This improv process started with BBG’s first full-length work called Cthulhu’s House of Z.  Burkland recalls a Young Jean Lee podcast interview in which she explained her process where she forces herself to think of the last thing that she would want to do and then try and make that piece.  From that Burkland and Stuelpner were shaken from their rut and Burkland says they had a new starting point for their work: “Just make the worst thing you can possibly make. Just write it and choreograph it and when you get to a stopping point think how could I make it even worse.”

Stuelpner thinks “the worst” has continued to influence their work. “The worst is still within us. Perhaps it is more of the aesthetic of our work as everything we do always leans towards the weird, the horrifyingly hilarious, the uncomfortable. But the pressure to make something good or memorable is also tugging at us, which is kind of the worst also,” she says.

When the opportunity arose to curate a series at the Brooklyn performance venue, Triskelion Arts, BBG decided to share their personal formula of dwelling on “the worst” with others.

“Originally I had the idea to call it Worst Show Ever,” says Burkland, “But after a lot of long conversations about what we wanted this to be for the artists, we decided to change it to Do YOUR Worst with the emphasis on Your. What is YOUR version of the worst thing.”  But as Tsocanos notes, “It took us two months to write the prompt. Because it’s such a personal question and such a subjective thing to say what do you think is bad, what do you think is good.”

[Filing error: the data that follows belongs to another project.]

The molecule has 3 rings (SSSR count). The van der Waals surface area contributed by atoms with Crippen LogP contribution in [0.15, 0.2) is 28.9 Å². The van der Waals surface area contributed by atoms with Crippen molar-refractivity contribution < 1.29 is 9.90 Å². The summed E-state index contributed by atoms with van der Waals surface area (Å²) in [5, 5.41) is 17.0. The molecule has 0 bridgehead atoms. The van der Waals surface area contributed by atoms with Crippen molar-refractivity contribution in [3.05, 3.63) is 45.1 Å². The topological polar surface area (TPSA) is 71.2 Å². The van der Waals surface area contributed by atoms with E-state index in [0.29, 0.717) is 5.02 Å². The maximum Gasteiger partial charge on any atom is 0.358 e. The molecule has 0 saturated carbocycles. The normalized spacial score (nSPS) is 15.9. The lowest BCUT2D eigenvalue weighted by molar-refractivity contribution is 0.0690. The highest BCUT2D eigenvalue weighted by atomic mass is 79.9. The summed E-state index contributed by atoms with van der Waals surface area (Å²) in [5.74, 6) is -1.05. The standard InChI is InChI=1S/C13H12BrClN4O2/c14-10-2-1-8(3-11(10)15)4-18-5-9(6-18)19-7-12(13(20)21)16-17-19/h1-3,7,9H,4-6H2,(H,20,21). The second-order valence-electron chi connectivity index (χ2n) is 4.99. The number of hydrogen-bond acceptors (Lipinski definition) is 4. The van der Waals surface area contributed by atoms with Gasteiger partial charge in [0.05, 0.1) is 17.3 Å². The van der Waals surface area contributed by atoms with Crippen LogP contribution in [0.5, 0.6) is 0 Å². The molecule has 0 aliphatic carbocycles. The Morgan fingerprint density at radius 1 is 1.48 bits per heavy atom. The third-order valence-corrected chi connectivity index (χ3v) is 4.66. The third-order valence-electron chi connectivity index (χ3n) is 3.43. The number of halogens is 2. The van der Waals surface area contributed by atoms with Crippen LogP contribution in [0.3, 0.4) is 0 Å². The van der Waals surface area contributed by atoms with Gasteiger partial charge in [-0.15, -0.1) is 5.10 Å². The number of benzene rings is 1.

Burkland notes that the artists in the series “have wildly different ideas of what the worst means to them.”

For musician Michael Chinworth, he was excited to make a piece of theater, something he had not done in 10 years.  “I was quite liberated by the theme,” he says.  For his piece, “I had originally imagined “The Worst” was the idea of being too autobiographical and holding personal experience in too precious and public a light. Hence my piece which was essentially a staged diary entry.”

Chinworth’s work, Four Day Filibuster, was dominated by voiceover of this diary text.  Under the constant chatter of this voiceover, one performer played a videogame, another was frozen like a statue, and another wrote text for the statue man and moved the statue man around the room. Chinworth describes the focus of the piece as on “anxiety, brain-clutter, and ceaseless, obstructionist interior monologuing.”

His confessional writing was funny, self-conscious, and yet compelling and intimate. His staging with all the performers, a text-based video on a monitor, and the voiceover was a healthy dollop of too-much-ness. Yet that exactly captured the fretting overabundance of the voiceover’s worries. 

For interdisciplinary performance artist, Coco Cafe, the Do Your Worst prompt was already part of her practice.  “I visit this premise quite often actually. As a cis/white passing Latinx queer indigenous person who makes things, I think about failure and legibility A LOT. Like, a lot a lot. So my response to this invitation was like, “oh ya cool, I do that!”” she says. But like Chinworth, this was a very different creative environment for her to work within.